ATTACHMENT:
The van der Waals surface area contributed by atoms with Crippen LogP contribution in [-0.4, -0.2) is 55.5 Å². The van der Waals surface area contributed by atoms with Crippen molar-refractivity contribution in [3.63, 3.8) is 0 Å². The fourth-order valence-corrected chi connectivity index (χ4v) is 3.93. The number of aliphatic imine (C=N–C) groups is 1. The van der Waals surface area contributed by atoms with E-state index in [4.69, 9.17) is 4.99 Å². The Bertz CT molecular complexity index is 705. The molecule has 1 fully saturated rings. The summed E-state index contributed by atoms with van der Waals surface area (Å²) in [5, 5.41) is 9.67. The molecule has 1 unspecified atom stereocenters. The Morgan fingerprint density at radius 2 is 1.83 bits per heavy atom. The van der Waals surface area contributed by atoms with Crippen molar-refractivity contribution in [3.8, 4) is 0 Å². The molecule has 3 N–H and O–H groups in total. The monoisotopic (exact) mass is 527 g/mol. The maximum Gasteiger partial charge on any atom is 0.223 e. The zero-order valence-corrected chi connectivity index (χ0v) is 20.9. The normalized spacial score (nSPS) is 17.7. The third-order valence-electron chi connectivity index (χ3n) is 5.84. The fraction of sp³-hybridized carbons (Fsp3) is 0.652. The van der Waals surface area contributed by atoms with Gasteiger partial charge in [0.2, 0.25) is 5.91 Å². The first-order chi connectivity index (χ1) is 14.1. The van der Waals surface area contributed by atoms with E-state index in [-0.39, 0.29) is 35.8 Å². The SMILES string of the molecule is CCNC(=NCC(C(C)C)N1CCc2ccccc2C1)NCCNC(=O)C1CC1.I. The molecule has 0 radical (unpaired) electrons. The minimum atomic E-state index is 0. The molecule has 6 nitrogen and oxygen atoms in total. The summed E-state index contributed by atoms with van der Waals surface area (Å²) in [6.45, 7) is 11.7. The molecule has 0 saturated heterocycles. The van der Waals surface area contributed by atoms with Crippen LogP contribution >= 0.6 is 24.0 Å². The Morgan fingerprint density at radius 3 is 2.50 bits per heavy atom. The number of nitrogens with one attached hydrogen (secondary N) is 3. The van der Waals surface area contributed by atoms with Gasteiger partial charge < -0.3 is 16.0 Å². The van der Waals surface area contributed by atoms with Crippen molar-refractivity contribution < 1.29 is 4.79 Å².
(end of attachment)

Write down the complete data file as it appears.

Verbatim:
The van der Waals surface area contributed by atoms with Crippen LogP contribution in [-0.4, -0.2) is 55.5 Å². The van der Waals surface area contributed by atoms with Crippen molar-refractivity contribution in [3.63, 3.8) is 0 Å². The fourth-order valence-corrected chi connectivity index (χ4v) is 3.93. The number of aliphatic imine (C=N–C) groups is 1. The van der Waals surface area contributed by atoms with E-state index in [4.69, 9.17) is 4.99 Å². The Bertz CT molecular complexity index is 705. The molecule has 1 fully saturated rings. The summed E-state index contributed by atoms with van der Waals surface area (Å²) in [5, 5.41) is 9.67. The molecule has 1 unspecified atom stereocenters. The Morgan fingerprint density at radius 2 is 1.83 bits per heavy atom. The van der Waals surface area contributed by atoms with Crippen molar-refractivity contribution in [3.8, 4) is 0 Å². The molecule has 3 N–H and O–H groups in total. The monoisotopic (exact) mass is 527 g/mol. The maximum Gasteiger partial charge on any atom is 0.223 e. The zero-order valence-corrected chi connectivity index (χ0v) is 20.9. The normalized spacial score (nSPS) is 17.7. The third-order valence-electron chi connectivity index (χ3n) is 5.84. The fraction of sp³-hybridized carbons (Fsp3) is 0.652. The van der Waals surface area contributed by atoms with Gasteiger partial charge in [0.2, 0.25) is 5.91 Å². The first-order chi connectivity index (χ1) is 14.1. The van der Waals surface area contributed by atoms with E-state index in [-0.39, 0.29) is 35.8 Å². The SMILES string of the molecule is CCNC(=NCC(C(C)C)N1CCc2ccccc2C1)NCCNC(=O)C1CC1.I. The molecule has 0 radical (unpaired) electrons. The minimum atomic E-state index is 0. The molecule has 6 nitrogen and oxygen atoms in total. The summed E-state index contributed by atoms with van der Waals surface area (Å²) in [6.45, 7) is 11.7. The molecule has 0 saturated heterocycles. The van der Waals surface area contributed by atoms with Crippen LogP contribution >= 0.6 is 24.0 Å². The Morgan fingerprint density at radius 3 is 2.50 bits per heavy atom. The number of nitrogens with one attached hydrogen (secondary N) is 3. The van der Waals surface area contributed by atoms with Gasteiger partial charge < -0.3 is 16.0 Å². The van der Waals surface area contributed by atoms with Crippen molar-refractivity contribution < 1.29 is 4.79 Å².